Not Just a Bailout for the Rich; Mental Health Parity Law Comes Along for the Ride
Mental Health Parity Act: One of the “Sweeteners” Added to the Wall Street Bailout Bill
Thanks to the mess on Wall Street, over a third of Americans will have better health insurance coverage for mental illness and addiction treatments beginning January, 2010. That’s the date that the Paul Wellstone-Pete Domenici Mental Health Parity and Addiction Equity Act of 2008 becomes law.
The mental health parity legislation, which has faced an uphill battle for 12 years, was added to the Wall Street bailout bill as one of the “sweeteners” to make the bailout more palatable to hesitant lawmakers.
The new law forbids employers and group health plans from providing less coverage for mental health care and addictions than for the treatment of other physical conditions like lung diseases or broken bones. According to a Oct. 5 New York Times article on the law, “Most employers and group health plans provide less coverage for mental health care,” than these other kinds of conditions.
Note that it does not require mental health coverage, but just requires that if a plan provides such coverage, it must do so on an equal basis.
Is Increased Mental Health Coverage Just Another Unfunded Mandate on Business?
Helen Darling, president of the National Business Group on Health, damned the Mental Health Parity and Addiction Equity Act with faint and qualified praise in a post on TMCnet.com:
“While striking the right balance, this legislation nonetheless remains a benefit mandate on large employers,” she said. “At a time when large employers are working hard to maintain benefits, mandates have the potential over time to erode large employers’ ability to provide coverage to their workers and dependents.”
“A Healthier, More Productive Work Force”
However, according to the President of the American Psychiatric Association, the law will lead to a “healthier, more productive work force.”
“There’s a phenomenon … where you’ve got a psychiatric illness and you’re able to get around but you can’t do your work at the same quality you did before,” said Dr. Nada Stotland. …”Many workers today are in the service industry. If a person on the other end of the line is depressed, they may have shown up to work and they may be present, but they will not necessarily make us happy about the company that we’re calling. … So, more and more companies want to see their employees treated.”
Indeed, “presentee-ism” is an issue that’s on the plate of many managers and HR leaders today. When an otherwise productive worker comes to work depressed, the effect can be just as bad as if the same worker came in with a serious case of the flu. Either way, productivity suffers regardless of the employee’s good intentions. And, either way, the employee has a health condition that is treatable.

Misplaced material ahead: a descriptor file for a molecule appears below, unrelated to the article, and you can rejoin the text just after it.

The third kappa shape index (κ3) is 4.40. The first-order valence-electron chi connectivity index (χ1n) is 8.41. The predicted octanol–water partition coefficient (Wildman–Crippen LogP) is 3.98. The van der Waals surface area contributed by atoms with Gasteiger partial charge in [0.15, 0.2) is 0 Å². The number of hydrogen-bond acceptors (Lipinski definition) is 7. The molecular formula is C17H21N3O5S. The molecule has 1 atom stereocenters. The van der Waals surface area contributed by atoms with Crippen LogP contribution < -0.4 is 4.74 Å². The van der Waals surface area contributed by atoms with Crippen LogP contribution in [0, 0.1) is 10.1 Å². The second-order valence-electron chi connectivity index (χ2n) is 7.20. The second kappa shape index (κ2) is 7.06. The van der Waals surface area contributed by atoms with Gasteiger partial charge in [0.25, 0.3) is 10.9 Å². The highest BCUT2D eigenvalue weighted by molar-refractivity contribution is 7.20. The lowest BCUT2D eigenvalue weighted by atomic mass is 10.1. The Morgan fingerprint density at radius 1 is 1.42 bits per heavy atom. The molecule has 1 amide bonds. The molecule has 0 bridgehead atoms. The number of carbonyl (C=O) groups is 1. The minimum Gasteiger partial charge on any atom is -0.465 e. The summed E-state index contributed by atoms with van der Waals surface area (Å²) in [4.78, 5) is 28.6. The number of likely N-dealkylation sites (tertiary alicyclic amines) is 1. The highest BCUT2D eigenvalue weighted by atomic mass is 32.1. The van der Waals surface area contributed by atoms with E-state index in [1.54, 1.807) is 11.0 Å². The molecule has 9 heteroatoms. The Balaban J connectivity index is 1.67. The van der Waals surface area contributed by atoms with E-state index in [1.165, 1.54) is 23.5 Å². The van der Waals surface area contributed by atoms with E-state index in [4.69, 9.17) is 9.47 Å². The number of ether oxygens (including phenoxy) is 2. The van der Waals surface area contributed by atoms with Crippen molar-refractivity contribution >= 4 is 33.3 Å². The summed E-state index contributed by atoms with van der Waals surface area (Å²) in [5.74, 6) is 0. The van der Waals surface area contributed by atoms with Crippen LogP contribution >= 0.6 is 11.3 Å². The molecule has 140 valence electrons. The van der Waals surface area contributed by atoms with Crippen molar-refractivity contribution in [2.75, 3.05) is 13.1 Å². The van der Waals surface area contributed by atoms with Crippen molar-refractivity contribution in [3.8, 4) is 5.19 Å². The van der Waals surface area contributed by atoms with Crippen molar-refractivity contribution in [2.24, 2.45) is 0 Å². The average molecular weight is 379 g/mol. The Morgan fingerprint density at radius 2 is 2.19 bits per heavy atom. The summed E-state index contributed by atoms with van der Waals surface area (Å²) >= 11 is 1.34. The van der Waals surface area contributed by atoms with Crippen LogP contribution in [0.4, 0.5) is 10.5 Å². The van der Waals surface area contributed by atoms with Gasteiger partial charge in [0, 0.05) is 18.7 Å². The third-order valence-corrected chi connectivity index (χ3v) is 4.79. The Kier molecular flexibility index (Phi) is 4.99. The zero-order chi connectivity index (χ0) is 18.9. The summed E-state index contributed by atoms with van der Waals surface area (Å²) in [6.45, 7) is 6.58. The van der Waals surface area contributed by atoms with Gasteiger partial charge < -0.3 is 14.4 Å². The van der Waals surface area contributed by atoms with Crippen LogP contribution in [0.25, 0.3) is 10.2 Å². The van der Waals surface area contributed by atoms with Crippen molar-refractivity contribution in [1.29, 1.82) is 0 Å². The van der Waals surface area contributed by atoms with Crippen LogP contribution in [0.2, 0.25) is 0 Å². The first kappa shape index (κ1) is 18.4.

For that reason alone, the good done by the Mental Health Parity Act will almost certainly outweigh the two-tenths of 1 percent increase in premiums estimated by the Congressional Budget Office.
So, What’s the Connection Between The Financial Bailout/Rescue and Mental Health Parity?
Today, the House acted in a bipartisan way to pass the Emergency Economic Stabilization Act with the aim of addressing the challenges felt by Americans on Main Street. Among those many challenges is the fact that almost every American family has to grapple with mental illness at some point. By including the Paul Wellstone and Pete Domenici Mental Health Parity and Addiction Equity Act in this essential legislation, we are requiring that illness in the brain be treated just like illness anywhere else in the body for insurance purposes.
More Details on the Mental Health Parity and Addiction Equity Act of 2008
Amends the Employee Retirement Income Security Act of 1974 (ERISA), the Public Health Service Act, and the Internal Revenue Code to require a group health plan that provides both medical and surgical benefits and mental health or substance use disorder benefits to ensure that: (1) the financial requirements, such as deductibles and copayments, applicable to such mental health or substance use disorder benefits are no more restrictive than the predominant financial requirements applied to substantially all medical and surgical benefits covered by the plan; (2) there are no separate cost sharing requirements that are applicable only with respect to mental health or substance use disorder benefits; (3) the treatment limitations applicable to such mental health or substance use disorder benefits are no more restrictive than the predominant treatment limitations applied to substantially all medical and surgical benefits covered by the plan; and (4) there are no separate treatment limitations that are applicable only with respect to mental health or substance use disorder benefits.